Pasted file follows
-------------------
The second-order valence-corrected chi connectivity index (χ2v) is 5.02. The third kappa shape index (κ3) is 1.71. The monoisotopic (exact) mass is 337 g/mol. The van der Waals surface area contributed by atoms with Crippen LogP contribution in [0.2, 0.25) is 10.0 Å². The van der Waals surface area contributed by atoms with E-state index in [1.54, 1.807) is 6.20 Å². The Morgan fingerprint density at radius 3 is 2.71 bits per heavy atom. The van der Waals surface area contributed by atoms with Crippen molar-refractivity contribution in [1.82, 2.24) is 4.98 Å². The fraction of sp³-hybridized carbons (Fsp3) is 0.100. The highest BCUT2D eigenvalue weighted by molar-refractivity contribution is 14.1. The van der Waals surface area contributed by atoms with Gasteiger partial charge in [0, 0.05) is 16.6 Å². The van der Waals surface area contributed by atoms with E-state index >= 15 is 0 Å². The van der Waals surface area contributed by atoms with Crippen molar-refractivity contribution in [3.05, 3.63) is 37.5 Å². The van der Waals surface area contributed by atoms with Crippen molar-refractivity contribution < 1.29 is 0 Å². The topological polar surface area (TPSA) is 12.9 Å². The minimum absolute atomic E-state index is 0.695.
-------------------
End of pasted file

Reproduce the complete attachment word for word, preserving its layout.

The second-order valence-corrected chi connectivity index (χ2v) is 5.02. The third kappa shape index (κ3) is 1.71. The monoisotopic (exact) mass is 337 g/mol. The van der Waals surface area contributed by atoms with Crippen LogP contribution in [0.2, 0.25) is 10.0 Å². The van der Waals surface area contributed by atoms with E-state index in [1.54, 1.807) is 6.20 Å². The Morgan fingerprint density at radius 3 is 2.71 bits per heavy atom. The van der Waals surface area contributed by atoms with Crippen molar-refractivity contribution in [1.82, 2.24) is 4.98 Å². The fraction of sp³-hybridized carbons (Fsp3) is 0.100. The highest BCUT2D eigenvalue weighted by molar-refractivity contribution is 14.1. The van der Waals surface area contributed by atoms with Gasteiger partial charge in [0, 0.05) is 16.6 Å². The van der Waals surface area contributed by atoms with E-state index >= 15 is 0 Å². The van der Waals surface area contributed by atoms with Crippen molar-refractivity contribution in [3.05, 3.63) is 37.5 Å². The van der Waals surface area contributed by atoms with Crippen molar-refractivity contribution < 1.29 is 0 Å². The topological polar surface area (TPSA) is 12.9 Å². The minimum absolute atomic E-state index is 0.695.